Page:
The organisation James Dobson founded, Focus on the Family, has publicly denounced the Ezzos’ teachings.
Welcome to the first installment of a new series. When I named this blog “Leaving Fundamentalism” I really meant it to be a diverse examination of all the unusual parts of my bizarre Christian upbringing. In the end, mostly because of my PhD studies, the blog has been swarmed by posts critiquing ACE. Here’s a bit of light relief: Once a week I’ll show you a Christian rock song from my childhood and talk about how it affected me.
People might be misled by this into thinking that ACE and Christian rock are somehow related. They aren’t, really. ACE is adamant in its opposition to Christian rock music. In fact, that was the first thing I disliked about ACE. Long before I realised how sexist it is, or how racist, and years before I noticed they’d been teaching me lies, I loathed ACE because they were opposed to Christian rock music, which for me was the biggest reason that I was enthusiastic about being a Christian.
In the rules for ACE’s student conventions (annual competitions between ACE schools and students), the music section reads now as it did when I was in school:
Competition arrangements are to be Christian or patriotic rather than secular. Classical instrumental music is allowed as long as it is non-offensive to Christian values or good taste. Music sung or played with a jumpy, sensual, or worldly style is not acceptable. Contemporary Christian, jazz, gospel rock, or gospel country music are not acceptable. In our music guidelines, “contemporary” refers to a style of music, not the date on which a piece was written. Music must be appropriate for a typical conservative fundamental church service (musical arrangement, text, and presentation).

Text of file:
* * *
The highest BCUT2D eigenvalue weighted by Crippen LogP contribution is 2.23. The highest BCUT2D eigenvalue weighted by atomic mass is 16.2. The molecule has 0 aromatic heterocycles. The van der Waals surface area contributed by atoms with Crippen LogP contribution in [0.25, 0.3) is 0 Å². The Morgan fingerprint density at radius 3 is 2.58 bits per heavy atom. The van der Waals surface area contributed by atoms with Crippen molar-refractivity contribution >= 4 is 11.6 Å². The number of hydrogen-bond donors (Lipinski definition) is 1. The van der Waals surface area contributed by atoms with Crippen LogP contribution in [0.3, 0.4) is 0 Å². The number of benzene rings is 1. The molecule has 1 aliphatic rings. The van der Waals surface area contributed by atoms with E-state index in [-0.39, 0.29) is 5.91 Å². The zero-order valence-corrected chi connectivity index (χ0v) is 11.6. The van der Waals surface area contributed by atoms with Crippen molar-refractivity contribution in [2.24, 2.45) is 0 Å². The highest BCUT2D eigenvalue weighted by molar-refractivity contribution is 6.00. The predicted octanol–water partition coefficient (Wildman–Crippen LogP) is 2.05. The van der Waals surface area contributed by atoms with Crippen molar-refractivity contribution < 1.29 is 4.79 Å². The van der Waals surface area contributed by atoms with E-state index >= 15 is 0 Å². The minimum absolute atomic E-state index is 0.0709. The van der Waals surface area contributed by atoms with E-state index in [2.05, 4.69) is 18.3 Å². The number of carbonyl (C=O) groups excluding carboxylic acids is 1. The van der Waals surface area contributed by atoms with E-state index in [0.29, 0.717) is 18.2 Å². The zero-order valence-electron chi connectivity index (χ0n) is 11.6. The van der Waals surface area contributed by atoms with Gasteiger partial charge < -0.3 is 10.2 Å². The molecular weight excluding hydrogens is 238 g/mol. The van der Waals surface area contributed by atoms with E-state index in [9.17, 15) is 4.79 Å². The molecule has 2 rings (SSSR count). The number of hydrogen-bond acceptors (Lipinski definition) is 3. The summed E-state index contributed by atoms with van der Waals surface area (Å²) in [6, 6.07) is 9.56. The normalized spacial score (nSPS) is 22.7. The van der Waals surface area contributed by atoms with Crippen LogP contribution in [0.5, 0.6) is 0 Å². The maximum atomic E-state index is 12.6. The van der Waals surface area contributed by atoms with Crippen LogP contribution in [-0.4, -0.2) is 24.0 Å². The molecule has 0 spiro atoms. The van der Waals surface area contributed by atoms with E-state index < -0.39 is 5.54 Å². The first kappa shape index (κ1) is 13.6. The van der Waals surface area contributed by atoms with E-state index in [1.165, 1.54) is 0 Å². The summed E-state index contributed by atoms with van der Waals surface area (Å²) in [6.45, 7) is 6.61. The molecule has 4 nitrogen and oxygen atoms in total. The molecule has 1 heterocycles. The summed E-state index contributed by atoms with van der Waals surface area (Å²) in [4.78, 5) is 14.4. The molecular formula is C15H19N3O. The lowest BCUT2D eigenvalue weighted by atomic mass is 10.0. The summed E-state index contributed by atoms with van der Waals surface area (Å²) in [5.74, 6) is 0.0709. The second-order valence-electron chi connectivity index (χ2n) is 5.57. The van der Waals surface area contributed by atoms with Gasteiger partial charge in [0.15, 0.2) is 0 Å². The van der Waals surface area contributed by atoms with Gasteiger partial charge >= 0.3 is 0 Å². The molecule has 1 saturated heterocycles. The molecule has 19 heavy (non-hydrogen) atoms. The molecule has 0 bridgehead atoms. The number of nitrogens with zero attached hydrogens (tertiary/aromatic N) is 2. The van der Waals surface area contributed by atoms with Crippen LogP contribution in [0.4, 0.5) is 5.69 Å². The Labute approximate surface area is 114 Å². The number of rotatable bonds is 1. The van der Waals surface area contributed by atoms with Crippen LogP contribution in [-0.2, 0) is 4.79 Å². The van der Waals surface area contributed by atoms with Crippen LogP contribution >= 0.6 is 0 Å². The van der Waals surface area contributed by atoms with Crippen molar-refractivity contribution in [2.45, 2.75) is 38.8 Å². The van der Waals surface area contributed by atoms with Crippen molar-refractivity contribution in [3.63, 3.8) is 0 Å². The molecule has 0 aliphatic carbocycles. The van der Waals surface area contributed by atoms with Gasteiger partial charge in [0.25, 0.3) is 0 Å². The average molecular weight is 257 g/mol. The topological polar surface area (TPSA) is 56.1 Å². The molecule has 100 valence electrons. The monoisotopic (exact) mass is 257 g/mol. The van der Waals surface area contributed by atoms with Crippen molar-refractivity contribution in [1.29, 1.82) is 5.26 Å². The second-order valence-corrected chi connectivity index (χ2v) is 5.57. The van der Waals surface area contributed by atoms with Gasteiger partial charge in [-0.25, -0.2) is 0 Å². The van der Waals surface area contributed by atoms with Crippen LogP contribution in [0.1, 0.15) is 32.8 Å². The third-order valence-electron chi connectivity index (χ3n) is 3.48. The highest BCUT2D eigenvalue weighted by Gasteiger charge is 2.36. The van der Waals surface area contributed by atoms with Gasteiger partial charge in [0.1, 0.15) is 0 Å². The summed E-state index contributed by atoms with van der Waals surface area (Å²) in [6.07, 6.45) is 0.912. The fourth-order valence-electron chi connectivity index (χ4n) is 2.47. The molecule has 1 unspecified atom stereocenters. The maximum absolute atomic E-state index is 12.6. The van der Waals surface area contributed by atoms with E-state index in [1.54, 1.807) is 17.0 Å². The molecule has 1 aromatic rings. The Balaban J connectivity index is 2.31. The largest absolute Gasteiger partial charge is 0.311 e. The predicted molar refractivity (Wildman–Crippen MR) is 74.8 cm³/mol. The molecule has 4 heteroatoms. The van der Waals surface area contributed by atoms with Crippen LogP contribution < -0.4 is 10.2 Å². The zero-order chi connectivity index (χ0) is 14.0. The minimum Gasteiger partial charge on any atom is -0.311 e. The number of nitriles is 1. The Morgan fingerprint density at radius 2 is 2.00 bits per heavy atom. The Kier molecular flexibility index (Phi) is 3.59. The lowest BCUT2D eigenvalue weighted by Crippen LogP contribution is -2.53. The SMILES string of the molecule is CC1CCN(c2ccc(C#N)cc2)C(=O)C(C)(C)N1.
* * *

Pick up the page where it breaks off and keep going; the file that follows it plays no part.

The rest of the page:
Previously on Leaving Fundamentalism:
- Pastor Jack Hyles indulges in immoral sexual activity and covers up abuse.
- Preacher Bill Gothard receives 34 allegations of sexual harassment and four of rape.
- There are links between Hyles, Gothard, and Accelerated Christian Education founder Donald Howard.
- All three are represented by the lawyer David Gibbs Jr, who’s made a career cleaning up after preachers.
- It turns out quite a lot of this sort of thing goes on in fundamentalist Baptist churches,
So, this blog being this blog, you probably thought the last post was going to end with me telling you about a sex scandal involving Accelerated Christian Education’s Donald Howard. But you were wrong.